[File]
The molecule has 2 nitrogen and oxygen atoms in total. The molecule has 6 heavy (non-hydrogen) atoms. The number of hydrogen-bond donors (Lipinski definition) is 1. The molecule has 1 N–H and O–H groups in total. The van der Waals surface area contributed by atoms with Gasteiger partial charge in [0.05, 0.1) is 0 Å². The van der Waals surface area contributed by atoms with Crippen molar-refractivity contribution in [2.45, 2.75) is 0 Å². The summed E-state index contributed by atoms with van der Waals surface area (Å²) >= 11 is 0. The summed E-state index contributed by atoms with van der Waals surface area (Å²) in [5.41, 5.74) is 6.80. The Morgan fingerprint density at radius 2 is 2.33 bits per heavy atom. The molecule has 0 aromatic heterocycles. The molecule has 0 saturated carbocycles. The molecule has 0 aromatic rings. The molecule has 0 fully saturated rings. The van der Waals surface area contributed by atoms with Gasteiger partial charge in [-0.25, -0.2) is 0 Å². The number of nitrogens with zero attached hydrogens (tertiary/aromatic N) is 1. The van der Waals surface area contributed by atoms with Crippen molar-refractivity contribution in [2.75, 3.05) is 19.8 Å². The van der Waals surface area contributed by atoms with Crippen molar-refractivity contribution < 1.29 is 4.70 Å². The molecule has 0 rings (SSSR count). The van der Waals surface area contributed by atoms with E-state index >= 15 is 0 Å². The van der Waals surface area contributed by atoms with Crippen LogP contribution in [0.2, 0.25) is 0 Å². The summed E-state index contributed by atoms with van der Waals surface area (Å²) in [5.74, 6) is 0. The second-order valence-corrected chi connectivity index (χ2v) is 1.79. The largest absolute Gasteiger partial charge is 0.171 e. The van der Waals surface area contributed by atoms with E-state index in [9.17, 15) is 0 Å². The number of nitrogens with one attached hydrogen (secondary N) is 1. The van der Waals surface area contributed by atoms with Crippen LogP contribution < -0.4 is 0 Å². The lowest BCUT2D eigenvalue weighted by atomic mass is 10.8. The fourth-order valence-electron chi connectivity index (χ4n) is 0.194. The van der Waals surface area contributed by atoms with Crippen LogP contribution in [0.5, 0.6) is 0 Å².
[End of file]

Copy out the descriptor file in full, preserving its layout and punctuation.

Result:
The molecule has 2 nitrogen and oxygen atoms in total. The molecule has 6 heavy (non-hydrogen) atoms. The number of hydrogen-bond donors (Lipinski definition) is 1. The molecule has 1 N–H and O–H groups in total. The van der Waals surface area contributed by atoms with Gasteiger partial charge in [0.05, 0.1) is 0 Å². The van der Waals surface area contributed by atoms with Crippen molar-refractivity contribution in [2.45, 2.75) is 0 Å². The summed E-state index contributed by atoms with van der Waals surface area (Å²) >= 11 is 0. The summed E-state index contributed by atoms with van der Waals surface area (Å²) in [5.41, 5.74) is 6.80. The Morgan fingerprint density at radius 2 is 2.33 bits per heavy atom. The molecule has 0 aromatic heterocycles. The molecule has 0 saturated carbocycles. The molecule has 0 aromatic rings. The molecule has 0 fully saturated rings. The van der Waals surface area contributed by atoms with Gasteiger partial charge in [-0.25, -0.2) is 0 Å². The number of nitrogens with zero attached hydrogens (tertiary/aromatic N) is 1. The van der Waals surface area contributed by atoms with Crippen molar-refractivity contribution in [2.75, 3.05) is 19.8 Å². The van der Waals surface area contributed by atoms with Crippen molar-refractivity contribution < 1.29 is 4.70 Å². The molecule has 0 rings (SSSR count). The van der Waals surface area contributed by atoms with E-state index >= 15 is 0 Å². The van der Waals surface area contributed by atoms with Crippen LogP contribution in [0.2, 0.25) is 0 Å². The summed E-state index contributed by atoms with van der Waals surface area (Å²) in [5.74, 6) is 0. The second-order valence-corrected chi connectivity index (χ2v) is 1.79. The largest absolute Gasteiger partial charge is 0.171 e. The van der Waals surface area contributed by atoms with E-state index in [9.17, 15) is 0 Å². The number of nitrogens with one attached hydrogen (secondary N) is 1. The van der Waals surface area contributed by atoms with Crippen LogP contribution < -0.4 is 0 Å². The lowest BCUT2D eigenvalue weighted by atomic mass is 10.8. The fourth-order valence-electron chi connectivity index (χ4n) is 0.194. The van der Waals surface area contributed by atoms with Crippen LogP contribution in [0.5, 0.6) is 0 Å².